Cmd.CommandText="CREATE TABLE NOTES (NOTES_ID integer primary key ,NOTES_DATE datetime ,NOTES_TEXT varchar (8000) )";
Cmd.ExecuteNonQuery();
Cmd.CommandText =" CREATE TABLE REMINDERS (REMINDER_ID integer primary key ,REMINDER_DATE smalldatetime ,SUBJECT varchar (150) ,DESCRIPTION varchar (500) , ALARM1_DATE datetime ,ALARM2_DATE datetime ,ALARM3_DATE datetime ,EMAIL_ALARM bit )";
Cmd.ExecuteNonQuery();
Cmd.CommandText ="CREATE TABLE TODO ( TODO_ID integer primary key,CATEGORY varchar (20),PRIORITY int, PERCENT_COMPLETE float, START_DATE datetime ,END_DATE datetime , SUBJECT varchar (150) , DETAILS varchar (8000) ";
Cmd.ExecuteNonQuery();
Cmd.CommandText ="CREATE TABLE CATEGORIES (CATEGORY_ID INTEGER PRIMARY KEY,CATEGORY_NAME varchar (25))";
Cmd.ExecuteNonQuery();
Cmd.Dispose();
Conn.Close();

Likewise, performing updates and inserts will be familiar to most developers:

private void DataList1_UpdateCommand(object source , System.Web.UI.WebControls.DataListCommandEventArgs e)
{
bool isInsert=false;
SQLiteDataAdapter da = new SQLiteDataAdapter();
SQLiteConnection Conn = new SQLiteConnection();
string dbPath=Server.MapPath("Blog.db");
Conn.ConnectionString = "Data Source="+dbPath+";Compress=True;Synchronous=Off";
Conn.Open();
SQLiteCommand Cmd = new SQLiteCommand();
Cmd = Conn.CreateCommand();
// test if they pressed update button without edit--
if(e.Item.FindControl("Label6")==null) return;
if(((Label)e.Item.FindControl("Label6")).Text=="")
isInsert=true;
int blogId=0;
if(!isInsert)
blogId = Convert.ToInt32(((Label)e.Item.FindControl("Label6")).Text ) ;
string pubDate = Convert.ToDateTime( ((Label)e.Item.FindControl("Label5")).Text ).ToShortDateString();
string title = ((TextBox)e.Item.FindControl("Textbox1")).Text;
title=title.Replace("'","''");
string description= ((TextBox)e.Item.FindControl("Textbox2")).Text;
description=description.Replace("'","''");
string link = ((TextBox)e.Item.FindControl("Textbox3")).Text;
string strSQL="";
if(!isInsert)
{
strSQL="UPDATE BLOGITEMS SET pubDate='"+ pubDate +"',title='" +title+ "',description='"+description+"',link='" +link +"'";
strSQL+= " Where BlogId="+blogId.ToString();
}
else
{
strSQL="INSERT INTO BLOGITEMS (pubDate,title,description,link,public) VALUES('"+pubDate+"','"+title+"','"+description+"','" +link+"',1)";
}
Cmd.CommandText =strSQL;
Cmd.CommandType=CommandType.Text ;
Cmd.ExecuteNonQuery();
DataList1.EditItemIndex = -1;
BindList(Session["selectedDate"].ToString());
Cmd.Dispose();
Conn.Close();
}

I haven't implemented paging yet, but that's not going to be much different from any other implementation. I do have a nice search button that allows you to search the BlogItems table for a string search term in both the Description and in the Title columns. There is also a bit field, "Public" which is intended for later use, for example where you would log in with a username and password and be able to view and edit your own private items that would not normally display to others. Note also that the field names correspond with their RSS 2.0 counterparts which make exporting the contents to an RSS feed a snap.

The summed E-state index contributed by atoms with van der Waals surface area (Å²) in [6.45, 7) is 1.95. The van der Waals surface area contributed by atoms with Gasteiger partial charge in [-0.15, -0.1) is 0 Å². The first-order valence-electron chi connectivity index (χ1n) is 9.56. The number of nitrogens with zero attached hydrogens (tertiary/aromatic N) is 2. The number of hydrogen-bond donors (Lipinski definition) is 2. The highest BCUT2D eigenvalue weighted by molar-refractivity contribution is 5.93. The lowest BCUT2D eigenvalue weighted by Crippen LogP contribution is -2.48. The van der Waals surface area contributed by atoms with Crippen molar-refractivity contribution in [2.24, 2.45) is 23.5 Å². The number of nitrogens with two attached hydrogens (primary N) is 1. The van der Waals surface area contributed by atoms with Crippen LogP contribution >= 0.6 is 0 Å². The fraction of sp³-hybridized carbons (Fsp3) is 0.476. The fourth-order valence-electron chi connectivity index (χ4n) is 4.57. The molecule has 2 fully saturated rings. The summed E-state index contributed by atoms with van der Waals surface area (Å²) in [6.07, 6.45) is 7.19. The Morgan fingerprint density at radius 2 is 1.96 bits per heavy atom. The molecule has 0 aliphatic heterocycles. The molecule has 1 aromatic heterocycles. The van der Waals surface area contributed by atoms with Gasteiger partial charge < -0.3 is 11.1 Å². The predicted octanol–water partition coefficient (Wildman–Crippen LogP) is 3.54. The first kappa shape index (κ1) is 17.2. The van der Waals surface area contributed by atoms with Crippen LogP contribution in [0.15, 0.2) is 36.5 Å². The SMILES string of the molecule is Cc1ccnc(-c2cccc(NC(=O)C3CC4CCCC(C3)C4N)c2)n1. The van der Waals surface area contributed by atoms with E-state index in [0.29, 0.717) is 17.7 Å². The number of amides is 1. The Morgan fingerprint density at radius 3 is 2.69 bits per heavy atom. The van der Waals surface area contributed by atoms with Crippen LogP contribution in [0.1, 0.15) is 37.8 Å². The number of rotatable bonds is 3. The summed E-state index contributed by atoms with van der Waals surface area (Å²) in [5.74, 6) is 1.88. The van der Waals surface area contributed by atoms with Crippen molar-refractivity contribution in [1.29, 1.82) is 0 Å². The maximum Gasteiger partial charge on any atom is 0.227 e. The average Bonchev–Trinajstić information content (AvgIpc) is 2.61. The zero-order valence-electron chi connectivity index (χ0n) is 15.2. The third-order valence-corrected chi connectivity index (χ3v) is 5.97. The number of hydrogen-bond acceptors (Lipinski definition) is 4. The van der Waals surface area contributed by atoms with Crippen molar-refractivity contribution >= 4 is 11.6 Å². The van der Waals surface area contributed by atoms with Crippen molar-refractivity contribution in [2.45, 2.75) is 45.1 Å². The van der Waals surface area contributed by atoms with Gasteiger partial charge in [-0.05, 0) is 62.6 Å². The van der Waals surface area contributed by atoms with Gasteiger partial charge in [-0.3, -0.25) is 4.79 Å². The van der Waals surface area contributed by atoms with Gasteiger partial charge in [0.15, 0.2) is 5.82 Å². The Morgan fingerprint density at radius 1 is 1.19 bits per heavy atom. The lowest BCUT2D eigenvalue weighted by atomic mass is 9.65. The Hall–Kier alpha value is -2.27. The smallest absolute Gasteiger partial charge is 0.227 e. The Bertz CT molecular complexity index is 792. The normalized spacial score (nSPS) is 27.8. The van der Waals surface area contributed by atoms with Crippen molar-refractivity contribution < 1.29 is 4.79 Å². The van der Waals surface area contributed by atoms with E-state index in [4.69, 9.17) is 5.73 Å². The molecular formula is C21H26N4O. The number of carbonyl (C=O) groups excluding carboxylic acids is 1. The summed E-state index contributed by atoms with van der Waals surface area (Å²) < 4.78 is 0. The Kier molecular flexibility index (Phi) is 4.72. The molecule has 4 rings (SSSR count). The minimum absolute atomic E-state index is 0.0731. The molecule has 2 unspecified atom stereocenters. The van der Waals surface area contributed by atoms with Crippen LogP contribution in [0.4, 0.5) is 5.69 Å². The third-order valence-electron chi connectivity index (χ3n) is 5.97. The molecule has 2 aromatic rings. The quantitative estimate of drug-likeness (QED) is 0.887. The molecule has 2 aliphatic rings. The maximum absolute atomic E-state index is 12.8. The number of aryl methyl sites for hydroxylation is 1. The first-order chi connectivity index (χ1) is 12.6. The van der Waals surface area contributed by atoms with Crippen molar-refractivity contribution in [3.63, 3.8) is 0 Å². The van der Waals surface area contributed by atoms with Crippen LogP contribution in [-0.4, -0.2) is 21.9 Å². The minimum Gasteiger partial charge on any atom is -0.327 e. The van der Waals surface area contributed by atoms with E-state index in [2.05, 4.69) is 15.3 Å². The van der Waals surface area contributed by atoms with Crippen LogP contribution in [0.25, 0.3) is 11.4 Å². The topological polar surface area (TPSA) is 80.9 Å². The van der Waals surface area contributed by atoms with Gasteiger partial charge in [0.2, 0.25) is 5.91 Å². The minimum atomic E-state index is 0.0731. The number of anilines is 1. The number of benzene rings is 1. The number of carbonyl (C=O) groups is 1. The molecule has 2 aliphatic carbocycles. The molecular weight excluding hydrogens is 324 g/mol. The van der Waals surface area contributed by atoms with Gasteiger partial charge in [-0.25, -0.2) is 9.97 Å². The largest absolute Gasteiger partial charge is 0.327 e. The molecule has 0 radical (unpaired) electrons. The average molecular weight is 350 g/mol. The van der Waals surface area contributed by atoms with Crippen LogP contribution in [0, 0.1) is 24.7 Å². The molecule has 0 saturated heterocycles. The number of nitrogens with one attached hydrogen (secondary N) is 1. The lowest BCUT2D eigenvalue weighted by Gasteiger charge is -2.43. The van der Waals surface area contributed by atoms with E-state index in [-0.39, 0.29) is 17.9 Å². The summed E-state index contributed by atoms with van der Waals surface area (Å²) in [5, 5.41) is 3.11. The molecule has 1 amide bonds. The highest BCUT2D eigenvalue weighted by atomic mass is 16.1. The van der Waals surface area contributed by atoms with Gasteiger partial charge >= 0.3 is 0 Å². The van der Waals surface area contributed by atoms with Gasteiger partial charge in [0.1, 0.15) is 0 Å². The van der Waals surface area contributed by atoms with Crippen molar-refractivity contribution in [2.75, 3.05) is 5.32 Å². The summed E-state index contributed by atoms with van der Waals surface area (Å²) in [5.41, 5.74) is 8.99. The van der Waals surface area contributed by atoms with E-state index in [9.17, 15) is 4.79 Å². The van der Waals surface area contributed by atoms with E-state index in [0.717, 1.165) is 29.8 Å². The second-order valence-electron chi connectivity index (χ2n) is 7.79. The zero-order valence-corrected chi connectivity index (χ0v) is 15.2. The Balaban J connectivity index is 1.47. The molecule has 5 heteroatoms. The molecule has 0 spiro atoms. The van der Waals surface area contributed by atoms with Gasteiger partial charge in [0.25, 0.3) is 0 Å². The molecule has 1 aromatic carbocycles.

Conclusion

SQLite, combined with the current iteration of the Finisar SQLite.NET Provider, represents an interesting alternative where low to moderate usage stress is likely, and is an attractive alternative to MSAccess, MSDE, MySQL and SQL Server where an open-source, well-supported "low footprint" zero-impact deployment database engine is needed. There is a growing amount of community open-source support, and the engine has had extensive testing. It's also being released with PHP 5.0 as "part of the package", indicating broad support in the development community. You can expect to see more offerings related to SQLite, as well as possibly a 100% Managed-code implementation. In addition, expect to see the developer community fully implement SQLite for the Compact Framework, making this an attractive and very compact offering for CF applications employing easily - deployable local data stores.

IMPORTANT NOTE: As of 11/3/2004, I've updated this solution to use the PagingDataList component, and the FreeTextBox component for editing, as well as refactoring the code to use SQLite version 3.06, and a button to save the blogitems as an RSS feed. In addition I've added my custom "FTPZigger" class that will allow you to Password-protect Zip your blog Database, and FTP it to your server using the Sync UP button, and also to FTP it back (say to another machine) and unzip it. See the web.config for the correct settings. If you download this solution and run it and you get write permission or similar errors, please don't send me emails about how "it doesn't work"! The blog.db file must have write permissions, both in the folder, and the file itself, and in the IIS application. This is the same as what is required to handle an MSAccess database file. If you have other problems, we have a nice forums section where many other intelligent developers other than I can read, answer, and benefit from your post. Thanks, and enjoy!

download the Visual Studio 2003 Solution that accompanies this article


Peter Bromberg is a C# MVP, MCP, and .NET consultant who has worked in the banking and financial industry for 20 years. He has architected and developed web - based corporate distributed application solutions since 1995, and focuses exclusively on the .NET Platform.
Article Discussion: